I seldom really get excited about a phone. Maybe, except the iPhone which I have used for about a year. I believe it is now about time to move to a better offering. That is if one exists. My choice phone is one that should have killer specifications in the hardware. And more importantly, it should also have a suave, impeccable and intuitive user interface. I believe that user interface makes up 70% of a phone. Like some people say, it is what you see that you get. The features complement the UI.
What then has engendered me towards gunning for the Nokia N8?
The hardware of the N8 along with its Multi-media monster features impresses me a lot, but at the same time, the software, especially the user interface dissatisfies me a little. With this compromise, could I still make the jump, and go for the N8? I don’t know that for sure, although I feel I will make my ultimate decision after it finally comes out! The Nokia N8 definitely has some cutting-edge features. These include USB-On-the-Go, wireless Keyboard syncing, multimedia features like the 12-megapixel camera and HDMI-out. Thereafter, the software appears stale with little modification from the omnipresent Symbian S60 UI platform.
I have to point out at this stage of this article that this article is not a hands-on experience, but from deep research on the internet inclusive of viewing of dozens of YouTube videos from Nokia’s site and also from third party Reviewers and videos on the web.
Size: The N8 appears to be lightweight, measuring 0.5-inches thick. It would be good to compare this with the soon to be released iPhone 4 which I wish to choose from (The iPhone 4 is only 0.37 inches, making it thinner).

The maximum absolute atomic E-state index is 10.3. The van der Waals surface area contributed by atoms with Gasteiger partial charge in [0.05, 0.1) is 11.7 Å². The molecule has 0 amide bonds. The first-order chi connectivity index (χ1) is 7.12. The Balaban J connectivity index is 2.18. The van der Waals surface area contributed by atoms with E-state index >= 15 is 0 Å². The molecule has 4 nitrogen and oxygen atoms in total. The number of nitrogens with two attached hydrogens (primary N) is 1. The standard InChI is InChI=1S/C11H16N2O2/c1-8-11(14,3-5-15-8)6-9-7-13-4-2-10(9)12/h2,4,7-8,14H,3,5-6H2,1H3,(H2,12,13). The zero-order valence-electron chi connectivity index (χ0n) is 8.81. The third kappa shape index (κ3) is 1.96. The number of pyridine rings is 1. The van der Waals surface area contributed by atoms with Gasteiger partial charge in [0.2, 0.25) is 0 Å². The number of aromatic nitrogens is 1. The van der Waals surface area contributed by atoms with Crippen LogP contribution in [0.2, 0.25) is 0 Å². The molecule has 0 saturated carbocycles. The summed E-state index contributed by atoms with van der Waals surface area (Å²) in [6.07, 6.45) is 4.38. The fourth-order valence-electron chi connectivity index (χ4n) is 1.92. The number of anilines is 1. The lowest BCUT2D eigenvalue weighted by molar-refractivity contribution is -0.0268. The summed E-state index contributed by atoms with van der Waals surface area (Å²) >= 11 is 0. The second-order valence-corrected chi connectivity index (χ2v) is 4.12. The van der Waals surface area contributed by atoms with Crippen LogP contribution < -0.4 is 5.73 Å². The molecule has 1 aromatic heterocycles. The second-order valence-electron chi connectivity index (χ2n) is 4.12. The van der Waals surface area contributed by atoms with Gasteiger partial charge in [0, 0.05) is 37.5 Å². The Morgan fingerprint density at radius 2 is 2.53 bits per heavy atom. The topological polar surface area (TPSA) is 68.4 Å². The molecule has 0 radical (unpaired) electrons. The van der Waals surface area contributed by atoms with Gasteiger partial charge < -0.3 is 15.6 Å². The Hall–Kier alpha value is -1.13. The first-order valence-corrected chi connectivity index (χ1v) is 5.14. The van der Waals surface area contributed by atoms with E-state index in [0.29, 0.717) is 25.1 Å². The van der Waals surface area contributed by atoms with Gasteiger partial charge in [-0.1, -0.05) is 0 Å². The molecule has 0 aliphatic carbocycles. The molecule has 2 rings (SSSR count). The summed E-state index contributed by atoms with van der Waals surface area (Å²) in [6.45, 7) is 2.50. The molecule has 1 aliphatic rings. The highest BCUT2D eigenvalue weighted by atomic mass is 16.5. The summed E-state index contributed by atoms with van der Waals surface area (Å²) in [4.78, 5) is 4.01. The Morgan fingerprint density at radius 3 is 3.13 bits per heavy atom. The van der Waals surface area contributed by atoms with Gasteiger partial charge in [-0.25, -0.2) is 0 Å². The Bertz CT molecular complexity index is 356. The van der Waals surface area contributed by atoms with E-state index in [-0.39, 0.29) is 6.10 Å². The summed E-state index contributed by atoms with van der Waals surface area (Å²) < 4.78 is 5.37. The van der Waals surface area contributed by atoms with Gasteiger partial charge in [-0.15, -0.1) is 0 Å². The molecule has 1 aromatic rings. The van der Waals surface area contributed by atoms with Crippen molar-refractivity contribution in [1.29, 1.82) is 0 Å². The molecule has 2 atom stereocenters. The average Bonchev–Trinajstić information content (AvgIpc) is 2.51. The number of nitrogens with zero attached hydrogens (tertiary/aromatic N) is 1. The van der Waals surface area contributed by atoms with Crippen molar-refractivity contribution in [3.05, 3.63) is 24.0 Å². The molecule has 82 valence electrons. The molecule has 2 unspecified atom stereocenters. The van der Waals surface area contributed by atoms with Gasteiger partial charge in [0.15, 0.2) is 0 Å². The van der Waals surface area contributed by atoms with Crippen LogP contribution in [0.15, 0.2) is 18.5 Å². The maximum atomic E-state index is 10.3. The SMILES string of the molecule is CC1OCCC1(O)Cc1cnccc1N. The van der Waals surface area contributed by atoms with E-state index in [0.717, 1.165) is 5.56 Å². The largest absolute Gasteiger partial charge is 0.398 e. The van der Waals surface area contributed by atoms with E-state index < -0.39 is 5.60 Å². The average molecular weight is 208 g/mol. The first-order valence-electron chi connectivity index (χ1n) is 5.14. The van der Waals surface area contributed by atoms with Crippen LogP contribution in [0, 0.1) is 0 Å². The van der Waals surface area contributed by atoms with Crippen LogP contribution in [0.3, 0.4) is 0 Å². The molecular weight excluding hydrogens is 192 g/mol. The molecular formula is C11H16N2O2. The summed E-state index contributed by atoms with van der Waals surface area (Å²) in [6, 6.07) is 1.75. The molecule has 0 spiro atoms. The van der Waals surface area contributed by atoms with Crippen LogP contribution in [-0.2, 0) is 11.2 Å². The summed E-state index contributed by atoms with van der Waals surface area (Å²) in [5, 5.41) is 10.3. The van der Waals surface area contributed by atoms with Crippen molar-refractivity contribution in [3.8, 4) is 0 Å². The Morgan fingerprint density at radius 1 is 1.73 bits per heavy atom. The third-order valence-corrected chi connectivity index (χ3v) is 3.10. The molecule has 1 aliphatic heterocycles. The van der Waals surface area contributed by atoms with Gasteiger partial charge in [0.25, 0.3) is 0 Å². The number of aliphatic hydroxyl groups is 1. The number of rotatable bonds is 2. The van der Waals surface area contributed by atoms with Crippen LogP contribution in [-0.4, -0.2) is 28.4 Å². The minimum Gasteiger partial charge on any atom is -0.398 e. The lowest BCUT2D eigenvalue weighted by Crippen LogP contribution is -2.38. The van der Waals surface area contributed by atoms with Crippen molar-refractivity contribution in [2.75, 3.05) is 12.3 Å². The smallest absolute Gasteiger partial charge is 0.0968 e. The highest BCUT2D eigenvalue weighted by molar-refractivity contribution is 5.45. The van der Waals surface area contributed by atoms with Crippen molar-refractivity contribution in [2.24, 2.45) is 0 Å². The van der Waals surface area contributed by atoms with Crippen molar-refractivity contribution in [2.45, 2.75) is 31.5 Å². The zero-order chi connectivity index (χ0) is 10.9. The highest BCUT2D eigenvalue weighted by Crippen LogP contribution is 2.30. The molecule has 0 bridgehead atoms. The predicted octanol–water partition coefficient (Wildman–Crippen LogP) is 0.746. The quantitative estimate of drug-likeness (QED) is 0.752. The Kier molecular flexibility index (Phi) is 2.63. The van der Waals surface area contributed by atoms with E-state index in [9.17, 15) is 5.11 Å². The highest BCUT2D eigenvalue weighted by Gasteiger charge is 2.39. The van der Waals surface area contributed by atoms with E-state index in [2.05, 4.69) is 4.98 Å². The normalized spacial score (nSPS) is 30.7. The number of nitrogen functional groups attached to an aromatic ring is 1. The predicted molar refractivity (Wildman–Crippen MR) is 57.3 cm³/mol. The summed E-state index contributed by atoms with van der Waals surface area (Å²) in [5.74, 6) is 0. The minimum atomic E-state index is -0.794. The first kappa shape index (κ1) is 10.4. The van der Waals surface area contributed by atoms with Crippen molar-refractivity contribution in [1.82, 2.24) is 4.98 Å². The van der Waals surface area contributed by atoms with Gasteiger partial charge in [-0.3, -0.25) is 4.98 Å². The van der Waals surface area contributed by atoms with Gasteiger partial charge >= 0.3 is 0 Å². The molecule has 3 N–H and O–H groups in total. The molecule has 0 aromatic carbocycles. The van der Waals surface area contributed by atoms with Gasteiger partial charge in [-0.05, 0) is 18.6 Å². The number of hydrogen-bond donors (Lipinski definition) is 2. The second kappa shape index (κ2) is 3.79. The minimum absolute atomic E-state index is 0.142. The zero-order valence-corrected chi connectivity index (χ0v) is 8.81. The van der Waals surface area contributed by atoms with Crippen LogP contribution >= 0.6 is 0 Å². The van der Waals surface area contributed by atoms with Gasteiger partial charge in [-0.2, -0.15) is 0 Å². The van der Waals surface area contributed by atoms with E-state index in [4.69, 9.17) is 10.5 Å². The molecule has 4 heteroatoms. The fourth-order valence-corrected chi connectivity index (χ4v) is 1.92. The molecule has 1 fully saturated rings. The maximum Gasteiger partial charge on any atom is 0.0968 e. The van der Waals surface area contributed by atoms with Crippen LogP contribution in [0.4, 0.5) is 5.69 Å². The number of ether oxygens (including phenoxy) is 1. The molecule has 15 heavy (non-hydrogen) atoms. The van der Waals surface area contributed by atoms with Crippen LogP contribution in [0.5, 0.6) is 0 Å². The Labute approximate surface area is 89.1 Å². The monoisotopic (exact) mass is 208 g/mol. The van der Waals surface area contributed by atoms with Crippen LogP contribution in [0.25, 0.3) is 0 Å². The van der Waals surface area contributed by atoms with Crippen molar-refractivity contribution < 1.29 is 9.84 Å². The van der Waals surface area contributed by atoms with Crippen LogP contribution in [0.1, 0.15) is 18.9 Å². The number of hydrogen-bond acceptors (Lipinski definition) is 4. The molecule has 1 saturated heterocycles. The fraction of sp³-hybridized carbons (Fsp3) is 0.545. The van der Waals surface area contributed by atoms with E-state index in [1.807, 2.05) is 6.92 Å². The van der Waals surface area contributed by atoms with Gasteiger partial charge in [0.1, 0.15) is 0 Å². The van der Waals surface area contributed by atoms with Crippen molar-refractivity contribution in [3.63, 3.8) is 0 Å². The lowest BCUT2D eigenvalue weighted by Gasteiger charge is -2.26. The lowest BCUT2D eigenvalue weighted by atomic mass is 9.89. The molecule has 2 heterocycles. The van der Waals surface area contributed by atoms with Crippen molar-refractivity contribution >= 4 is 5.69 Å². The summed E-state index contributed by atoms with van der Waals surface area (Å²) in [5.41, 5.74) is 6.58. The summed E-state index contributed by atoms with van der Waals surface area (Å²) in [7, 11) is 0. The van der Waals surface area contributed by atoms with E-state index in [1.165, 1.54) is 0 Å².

Screen Size: The face of the phone is quite plain as most, if not all touch screen phones are. What design could you put on a touch screen? The front has a 3.5-inch 640-by-360-pixel display dominating its face with a single hardware button below it (just like the iPhone 4). This hardware button allows you to change from the homescreen and menu screen. It can also act as a task manager when held down to allow you to visualize all open applications. (the N8 display size is the same in size as the iPhone 4’s, but pixel density is much lower)
USB-On-The-Go: You can connect and view the contents of a USB flash drive or other phone from your Nokia N8. This is one of the first phones to incorporate this feature. I hope this feature becomes replicated in other phones. The iPhone 4 does not have this!
Wireless syncing with a Bluetooth keyboard: You can use a wireless keyboard to type on your N8. This feature is also present on the iPhone 4.
Third party applications: Of course Symbian OS has a lot of apps, but whether the specific Symbian OS ^ 3 device, the N8 would have a lot of third party apps at launch I cannot rightfully say now. This is in contrast with the iPhone 4 with acclaimed 200,000 and more apps. I believe third party apps have a big role to play in a smart phone’s usability!
- Camera – The N8 has a rather large Carl Zeiss 12-megapixel camera with Xenon flash. Nokia claims the 12-megapixel snapper is the largest sensor on any phone and is reputed to take amazing photos. (In comparison, the iPhone 4 has only a 5 megapixel snapper with LED flash. The Nokia N8 trounces it here clearly).
- Front facing Camera – There is also a front-facing camera which will work for video calling. This is similar to the front facing camera on the iPhone 4. Apple calls their video calling feature, Facetime.